tionnaires prepared by the executive
board of the state War Preparedness
committee will be -mailed to every
farmer. A statement from the Treas-
ury department at Washington in re-
gard to this attempt to reach the
farmers says in part:
"The farmer has come splendidly to
the front with his muscles and knowl-
edge of agriculture and has provided
the allies with food. He has been,
paid handsomply for his crops. If he
invests those dollars in Liberty bonds,
he will be making a profitable deal
and at the same time providing his
government .with the funds to pay
him higher prices for his grain and
his corn and oats now in the ground."
Mr. Frank L. Pack, secretary of the
second Liberty Loan committee for
Washtenaw county, will also act as
secretary fortheypresent campaign.
Mr. George W. Millen, chairman of
the committee, will return to Ann
Arbor from California next week to
take over the leadership of the com-
mittee.
On the whole, the play is to be
praised. The improvement of last
night's performance over that of Wed-
nesday is remarkable. At that time
it looked as if the opera would be a
failure. It now seems that it will be
a big success.
There are many weaknesses. The
plot, or lack of it, is the weakest
point. There are not enough lines,,
not enough action, not enough "pep"
in the show. The interest lags once
or twice, which is one of the deadliest
faults of any play. But the music is
good, the acting fair, and the aud-
ience tolerant, and what more can be .
asked?
Free Exhibition of Raemaeker's
Great War Cartoons, daily at James
Foster's House of Art.-Adv.
Dancing Friday and Saturday nights
at the Armory.-Adv.

TODAY
12:35 o'clock-Lenten
444 South State street.
7 o'clock-Alpha Nu
ciety meets In Alpha Nu
versity hall.

8 o'clock-Freshman social at the
Methodist church.
8:15 o'clock-"Let's Go!" appears at
the Whitney theater.

TOMORROW
- 12:35 o'clock-Lenten service at 444
South State street.
2:15 o'clock- "Let's Go!" appears
at the Whitney theater.
4 o'clock Russian society meets in
Barbour gymnasium.
7 o'clock-Upper Room Bible class
meets at 444 South State street.
8 o'clock- Michigan-Chbcago track
meet in Waterman gymnasium.
8:15 o'clock-"Let's Go!" appears at
the Whitney theater.,,
U'-NOTICES -
Acts 2, 3, 4, and 5 of "Phormso" will
be rehearsed at 9 o'clock tomorrow
morning in University hall.
Try-outs for the Spanish Students'
club comedy, "Zar Agueth" wil be held
at 5 o'clock today in room 201, Uni-
versity-hall. The cast will be select-x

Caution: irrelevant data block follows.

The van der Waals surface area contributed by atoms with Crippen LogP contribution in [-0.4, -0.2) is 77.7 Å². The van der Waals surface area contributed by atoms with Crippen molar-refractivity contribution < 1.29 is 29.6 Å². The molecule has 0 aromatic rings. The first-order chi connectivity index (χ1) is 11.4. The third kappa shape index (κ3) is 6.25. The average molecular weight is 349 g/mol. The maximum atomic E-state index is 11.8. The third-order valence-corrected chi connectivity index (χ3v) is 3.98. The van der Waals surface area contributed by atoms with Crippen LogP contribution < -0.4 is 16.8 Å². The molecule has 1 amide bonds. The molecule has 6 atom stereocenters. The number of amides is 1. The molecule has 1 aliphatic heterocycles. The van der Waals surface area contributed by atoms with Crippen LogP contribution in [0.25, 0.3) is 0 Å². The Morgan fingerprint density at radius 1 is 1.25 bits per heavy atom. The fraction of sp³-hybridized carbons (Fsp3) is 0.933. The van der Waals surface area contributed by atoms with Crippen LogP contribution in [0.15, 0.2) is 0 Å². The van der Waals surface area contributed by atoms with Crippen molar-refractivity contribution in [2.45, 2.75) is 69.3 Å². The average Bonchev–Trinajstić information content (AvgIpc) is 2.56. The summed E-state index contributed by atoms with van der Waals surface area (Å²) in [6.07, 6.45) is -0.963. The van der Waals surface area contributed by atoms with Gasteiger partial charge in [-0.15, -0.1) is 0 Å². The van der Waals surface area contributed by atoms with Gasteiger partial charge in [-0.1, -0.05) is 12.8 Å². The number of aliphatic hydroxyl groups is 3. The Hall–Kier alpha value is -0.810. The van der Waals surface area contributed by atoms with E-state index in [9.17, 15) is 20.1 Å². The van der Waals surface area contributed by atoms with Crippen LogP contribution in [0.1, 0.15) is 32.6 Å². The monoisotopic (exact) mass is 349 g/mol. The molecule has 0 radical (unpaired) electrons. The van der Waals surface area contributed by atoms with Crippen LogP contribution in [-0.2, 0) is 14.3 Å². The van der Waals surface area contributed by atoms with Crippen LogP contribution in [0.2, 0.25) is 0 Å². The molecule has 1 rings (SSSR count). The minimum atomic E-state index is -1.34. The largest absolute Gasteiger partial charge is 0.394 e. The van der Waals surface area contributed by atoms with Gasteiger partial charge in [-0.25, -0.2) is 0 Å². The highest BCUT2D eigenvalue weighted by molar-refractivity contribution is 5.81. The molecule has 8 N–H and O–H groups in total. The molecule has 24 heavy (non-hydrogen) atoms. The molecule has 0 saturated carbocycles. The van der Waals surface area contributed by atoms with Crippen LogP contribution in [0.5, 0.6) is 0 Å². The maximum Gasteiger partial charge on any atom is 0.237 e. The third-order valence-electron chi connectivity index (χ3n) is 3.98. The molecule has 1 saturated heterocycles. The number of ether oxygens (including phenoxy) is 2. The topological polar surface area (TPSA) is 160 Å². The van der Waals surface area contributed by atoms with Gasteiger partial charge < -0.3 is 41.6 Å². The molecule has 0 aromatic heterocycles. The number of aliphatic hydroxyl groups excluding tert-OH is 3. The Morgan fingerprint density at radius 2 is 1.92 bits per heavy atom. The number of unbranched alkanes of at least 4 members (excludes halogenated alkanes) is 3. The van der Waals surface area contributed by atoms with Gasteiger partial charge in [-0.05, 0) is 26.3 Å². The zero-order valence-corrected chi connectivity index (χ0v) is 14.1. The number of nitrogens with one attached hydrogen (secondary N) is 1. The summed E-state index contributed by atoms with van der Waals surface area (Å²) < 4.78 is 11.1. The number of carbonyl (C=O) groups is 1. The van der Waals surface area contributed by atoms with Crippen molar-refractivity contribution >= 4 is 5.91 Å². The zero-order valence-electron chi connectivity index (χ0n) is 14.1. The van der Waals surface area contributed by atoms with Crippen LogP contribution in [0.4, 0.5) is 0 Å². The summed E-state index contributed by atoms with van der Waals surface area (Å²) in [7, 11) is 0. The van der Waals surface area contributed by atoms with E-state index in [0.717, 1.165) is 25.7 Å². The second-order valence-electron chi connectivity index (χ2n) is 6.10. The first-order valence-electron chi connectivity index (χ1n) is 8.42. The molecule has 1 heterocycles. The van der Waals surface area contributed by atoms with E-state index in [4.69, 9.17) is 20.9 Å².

ed by Prof. W. L. Schurz.
Russki Kruzhok, the Russian so-
ciety, will meet at 4 o'clock Saturday
afternoon in Barbour gymnasium.

'Where
good Ce~gk
Y
CAlfred J. Rtub
I JNCORPORATED

I,..,_

services

I

I

NICKELS
ARCADE

I

IN DETROIT
101 Washington Blvd.

literary so-
rooms, Uni-

a

at

WHITNEY THEATRE

WHAT'S GOING ON

I

j

i

One Night Only

- Wed., March

THE LARGEST MINSTREL ORGANIZATION
THAT EVER PLAYED HERE

Service
Let us demonstrate
to you the full
meaning of the word
'"Service."

GUS

HILL'S

Big uMinstrels
All All
60 *white w Coedias, Snger, Dancers -Whit e=6
--with -
EDDIE HAZIER, WM. H. THOMPSON, JOHN P. ROGERS, JOHN
BURKE, JACK McSHANE, THE MUSICAL CATES
, - and -
THE GREAT AND ONLY GEORGE WILSON
DIRECT FROM THE NEW YORK HIPPOI)ROME
Watch for the Big Street Parade at 1 P. N.
Detroit Free Press Says: "The best Minstrel Show ever seen her
Worth going miles to see.

ACTIVE,

Ieckwear

.

Prices:

25c-50c -75c -

urrr rrr rr r rrrrrrrt urrinrrnrrrrrr rrtuiur rrr ururt rt

- SEE THIS!'

itiness of the new organdie collars and cuffs
women first-

Shoes for College People

piques-

oman who is very much "up" on what's smart-
vn to the charming satin collars which come in
id white, and in a variety of lovely shapes.
Georgette collars, of course, for their filminess
-and every other sort of collar you would

We have a complete line of high and low shoes for both men and women
who want shoes of the highest quality and yet. of moderate price. We are
now showing- our spring styles in black and tan Oxfords and'Pumps. When
you are downtown stop in and let us show you the class of goods which we
carry.
Men's Ko Ko Calf or Tan Shoes... $6, $6.50, $7, $8
Men's Black Shoes.... ........ ... .$4.00 to $8.00
Women's High Shoes. ........... .$3.00 to $8.50
Women's.Low Shoes..............$2.50 to $6.00

-beginning as low as 50c!;

GROSS & DIETZEL

.reets.

mr

119 E. WashingtonStreet

_ ,

id

CLEAN!

A HAT

LET'S GO TO
Nickel's Arcade Barber. Shop

l

D AND REBLOCKED
h a new band
A LIKE NEW
$2.00 or $5.00
RY NAT STORE
i St., next to the Delta
elephone 1792
d and washed. Satisfac-
id. Koch and Henne.-

AND

GET DOLLED

U

FOR
"Let's

Go "

Dancing Friday and Saturday nights
; the Armory.-Adv.

I

alarm cloaks at

~J. L~
Main.

E